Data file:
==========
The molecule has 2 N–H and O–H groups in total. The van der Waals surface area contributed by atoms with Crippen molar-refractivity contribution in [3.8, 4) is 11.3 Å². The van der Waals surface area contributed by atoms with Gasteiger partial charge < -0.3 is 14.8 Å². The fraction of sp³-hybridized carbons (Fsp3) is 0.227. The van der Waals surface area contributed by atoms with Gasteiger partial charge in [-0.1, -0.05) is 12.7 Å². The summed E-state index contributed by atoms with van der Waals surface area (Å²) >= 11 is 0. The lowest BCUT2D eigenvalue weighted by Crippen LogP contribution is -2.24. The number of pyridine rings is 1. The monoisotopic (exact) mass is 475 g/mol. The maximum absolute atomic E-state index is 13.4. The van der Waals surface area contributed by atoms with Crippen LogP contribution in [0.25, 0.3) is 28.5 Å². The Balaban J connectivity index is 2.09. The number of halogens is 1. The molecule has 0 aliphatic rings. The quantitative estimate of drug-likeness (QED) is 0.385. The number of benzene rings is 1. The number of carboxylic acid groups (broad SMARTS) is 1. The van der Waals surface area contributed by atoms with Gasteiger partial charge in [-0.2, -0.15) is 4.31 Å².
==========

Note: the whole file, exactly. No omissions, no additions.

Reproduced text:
The molecule has 2 N–H and O–H groups in total. The van der Waals surface area contributed by atoms with Crippen molar-refractivity contribution in [3.8, 4) is 11.3 Å². The van der Waals surface area contributed by atoms with Gasteiger partial charge < -0.3 is 14.8 Å². The fraction of sp³-hybridized carbons (Fsp3) is 0.227. The van der Waals surface area contributed by atoms with Gasteiger partial charge in [-0.1, -0.05) is 12.7 Å². The summed E-state index contributed by atoms with van der Waals surface area (Å²) >= 11 is 0. The lowest BCUT2D eigenvalue weighted by Crippen LogP contribution is -2.24. The number of pyridine rings is 1. The monoisotopic (exact) mass is 475 g/mol. The maximum absolute atomic E-state index is 13.4. The van der Waals surface area contributed by atoms with Crippen LogP contribution in [0.25, 0.3) is 28.5 Å². The Balaban J connectivity index is 2.09. The number of halogens is 1. The molecule has 0 aliphatic rings. The quantitative estimate of drug-likeness (QED) is 0.385. The number of benzene rings is 1. The number of carboxylic acid groups (broad SMARTS) is 1. The van der Waals surface area contributed by atoms with Gasteiger partial charge in [-0.2, -0.15) is 4.31 Å².